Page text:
Three of the boys became priests and one a British Army officer. Aged 18, Cormac went to the Venerable English College in Rome, where he developed a new Roman layer to his personality. Although bright, he says he was not in the same league as his cousin Jerome, a Dominican friar and a great New Testament scholar.

Ordained in 1956, he began his ministry as a curate in working-class parishes in and around Portsmouth. Concerned by his parishioners’ ignorance of the fundamentals of the faith, he instituted small prayer and discussion groups, an approach he would build on in later years.

Cormac’s rise to eminence began in 1966 when he was appointed secretary to the dynamic Bishop of Portsmouth Derek Worlock, a terrific operator from whom he learned much. This was during the ferment that followed the Second Vatican Council, theologically Cormac’s formative experience. In 1971 he went back to Rome as rector of the Venerable English College, where he would have encountered many Vatican power-brokers. That led seamlessly to the see of Arundel and Brighton; here Cormac was clearly very happy, waited on by three nuns in an agreeable house at Storrington, co-chairing the Anglican-Roman Catholic International Commission and supervising 140 clergy across Surrey and Sussex.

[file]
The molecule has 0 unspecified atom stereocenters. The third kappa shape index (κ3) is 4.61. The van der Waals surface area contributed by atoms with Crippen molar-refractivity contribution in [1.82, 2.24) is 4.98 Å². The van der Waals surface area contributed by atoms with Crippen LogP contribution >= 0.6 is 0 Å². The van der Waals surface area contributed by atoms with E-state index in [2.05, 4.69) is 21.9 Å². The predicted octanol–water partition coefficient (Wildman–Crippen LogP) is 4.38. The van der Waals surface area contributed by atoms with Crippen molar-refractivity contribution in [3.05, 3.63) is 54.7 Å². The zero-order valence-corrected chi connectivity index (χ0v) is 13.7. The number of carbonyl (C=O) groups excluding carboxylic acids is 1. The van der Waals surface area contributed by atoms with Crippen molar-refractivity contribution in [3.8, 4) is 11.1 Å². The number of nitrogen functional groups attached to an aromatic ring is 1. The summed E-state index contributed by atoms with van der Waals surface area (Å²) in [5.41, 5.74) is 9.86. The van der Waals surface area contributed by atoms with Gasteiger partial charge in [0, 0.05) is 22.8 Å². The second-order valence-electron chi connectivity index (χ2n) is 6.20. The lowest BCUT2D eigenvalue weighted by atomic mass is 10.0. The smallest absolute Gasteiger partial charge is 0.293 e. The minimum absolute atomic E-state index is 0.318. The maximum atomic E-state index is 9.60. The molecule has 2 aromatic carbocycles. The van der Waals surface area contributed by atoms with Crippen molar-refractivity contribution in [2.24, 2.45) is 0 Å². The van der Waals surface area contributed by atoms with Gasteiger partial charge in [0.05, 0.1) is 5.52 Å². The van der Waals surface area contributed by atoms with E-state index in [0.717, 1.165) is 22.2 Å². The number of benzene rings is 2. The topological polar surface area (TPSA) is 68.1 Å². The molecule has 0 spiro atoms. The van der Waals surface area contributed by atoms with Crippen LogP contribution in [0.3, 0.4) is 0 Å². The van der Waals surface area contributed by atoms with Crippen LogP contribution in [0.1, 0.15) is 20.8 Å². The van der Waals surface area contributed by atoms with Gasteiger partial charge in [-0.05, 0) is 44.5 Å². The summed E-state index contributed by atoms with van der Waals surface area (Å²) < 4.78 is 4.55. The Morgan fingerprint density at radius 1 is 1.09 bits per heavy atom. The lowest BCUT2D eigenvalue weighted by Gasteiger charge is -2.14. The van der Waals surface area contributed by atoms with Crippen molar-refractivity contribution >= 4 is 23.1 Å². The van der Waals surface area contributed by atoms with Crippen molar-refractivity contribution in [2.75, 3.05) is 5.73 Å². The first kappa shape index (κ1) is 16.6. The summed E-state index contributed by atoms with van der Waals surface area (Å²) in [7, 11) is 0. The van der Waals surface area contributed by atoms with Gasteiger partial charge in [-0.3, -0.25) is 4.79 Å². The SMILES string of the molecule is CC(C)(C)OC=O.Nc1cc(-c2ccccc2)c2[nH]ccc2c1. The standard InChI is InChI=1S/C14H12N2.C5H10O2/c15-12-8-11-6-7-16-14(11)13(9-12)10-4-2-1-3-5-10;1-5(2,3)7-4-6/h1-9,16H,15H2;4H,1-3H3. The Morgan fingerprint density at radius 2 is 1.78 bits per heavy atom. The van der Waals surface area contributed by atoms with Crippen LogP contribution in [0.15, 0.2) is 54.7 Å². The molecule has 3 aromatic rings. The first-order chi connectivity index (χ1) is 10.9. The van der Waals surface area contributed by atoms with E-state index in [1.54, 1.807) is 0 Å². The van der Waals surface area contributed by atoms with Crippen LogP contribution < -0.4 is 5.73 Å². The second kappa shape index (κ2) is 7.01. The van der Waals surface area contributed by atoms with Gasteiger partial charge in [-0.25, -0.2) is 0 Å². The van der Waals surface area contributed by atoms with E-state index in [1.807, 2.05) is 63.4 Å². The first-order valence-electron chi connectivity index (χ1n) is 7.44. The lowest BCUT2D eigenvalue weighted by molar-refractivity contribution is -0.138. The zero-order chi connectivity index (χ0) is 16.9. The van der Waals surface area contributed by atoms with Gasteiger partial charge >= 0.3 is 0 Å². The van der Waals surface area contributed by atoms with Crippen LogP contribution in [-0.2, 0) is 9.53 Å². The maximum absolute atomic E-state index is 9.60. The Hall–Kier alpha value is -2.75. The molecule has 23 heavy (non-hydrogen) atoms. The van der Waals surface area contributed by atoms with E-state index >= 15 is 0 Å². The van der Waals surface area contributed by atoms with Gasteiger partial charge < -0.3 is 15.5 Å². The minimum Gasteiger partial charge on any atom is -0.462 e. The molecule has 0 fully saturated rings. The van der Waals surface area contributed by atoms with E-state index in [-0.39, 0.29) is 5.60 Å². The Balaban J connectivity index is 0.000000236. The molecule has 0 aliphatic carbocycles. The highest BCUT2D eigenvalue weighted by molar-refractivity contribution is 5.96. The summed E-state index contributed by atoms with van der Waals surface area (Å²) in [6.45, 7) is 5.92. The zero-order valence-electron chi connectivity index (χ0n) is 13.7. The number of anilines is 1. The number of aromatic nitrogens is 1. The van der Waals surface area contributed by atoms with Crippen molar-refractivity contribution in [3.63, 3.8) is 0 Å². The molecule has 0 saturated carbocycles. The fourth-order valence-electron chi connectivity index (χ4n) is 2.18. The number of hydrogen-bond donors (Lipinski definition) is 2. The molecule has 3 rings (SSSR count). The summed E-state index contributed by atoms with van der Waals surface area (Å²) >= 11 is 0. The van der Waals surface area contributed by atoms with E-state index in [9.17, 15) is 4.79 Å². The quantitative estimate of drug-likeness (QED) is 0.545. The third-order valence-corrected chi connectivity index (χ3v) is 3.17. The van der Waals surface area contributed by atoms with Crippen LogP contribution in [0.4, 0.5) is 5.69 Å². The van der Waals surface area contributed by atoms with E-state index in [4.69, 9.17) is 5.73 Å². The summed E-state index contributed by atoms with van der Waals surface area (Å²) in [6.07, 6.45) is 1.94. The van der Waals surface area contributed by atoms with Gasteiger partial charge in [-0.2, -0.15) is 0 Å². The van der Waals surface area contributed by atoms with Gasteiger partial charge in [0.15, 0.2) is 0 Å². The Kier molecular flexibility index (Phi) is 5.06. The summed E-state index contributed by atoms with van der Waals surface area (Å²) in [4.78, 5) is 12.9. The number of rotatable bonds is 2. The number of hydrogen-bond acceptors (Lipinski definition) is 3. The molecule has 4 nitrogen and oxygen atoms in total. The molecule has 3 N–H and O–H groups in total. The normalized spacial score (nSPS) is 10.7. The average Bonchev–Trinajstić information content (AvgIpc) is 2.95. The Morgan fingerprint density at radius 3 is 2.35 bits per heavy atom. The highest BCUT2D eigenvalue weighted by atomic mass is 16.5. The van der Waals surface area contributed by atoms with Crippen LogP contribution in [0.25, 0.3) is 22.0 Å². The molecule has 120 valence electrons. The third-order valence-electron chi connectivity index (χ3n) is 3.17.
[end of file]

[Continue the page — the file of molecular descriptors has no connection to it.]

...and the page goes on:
One of those was Father Michael Hill, whom Cormac had sent away for treatment following complaints of child abuse. After failing to complete the course, Hill begged to be allowed to return to his vocation. Cormac appointed him chaplain at Gatwick airport where, he thought charitably, he could do no harm. That, of course, was a bad mistake, and Hill was jailed in 1997 and again in 2002 for further pederastic offences.

This came home to Cormac when the BBC broke the story shortly after his translation to Westminster. He considered resigning, but, to his credit, dealt with the problem head-on. The result was the Nolan Commission and the current rigorous system for safeguarding children in the British Catholic church. The Nolan approach has been imitated by churches around the world, although the Vatican remains institutionally woolly on the subject.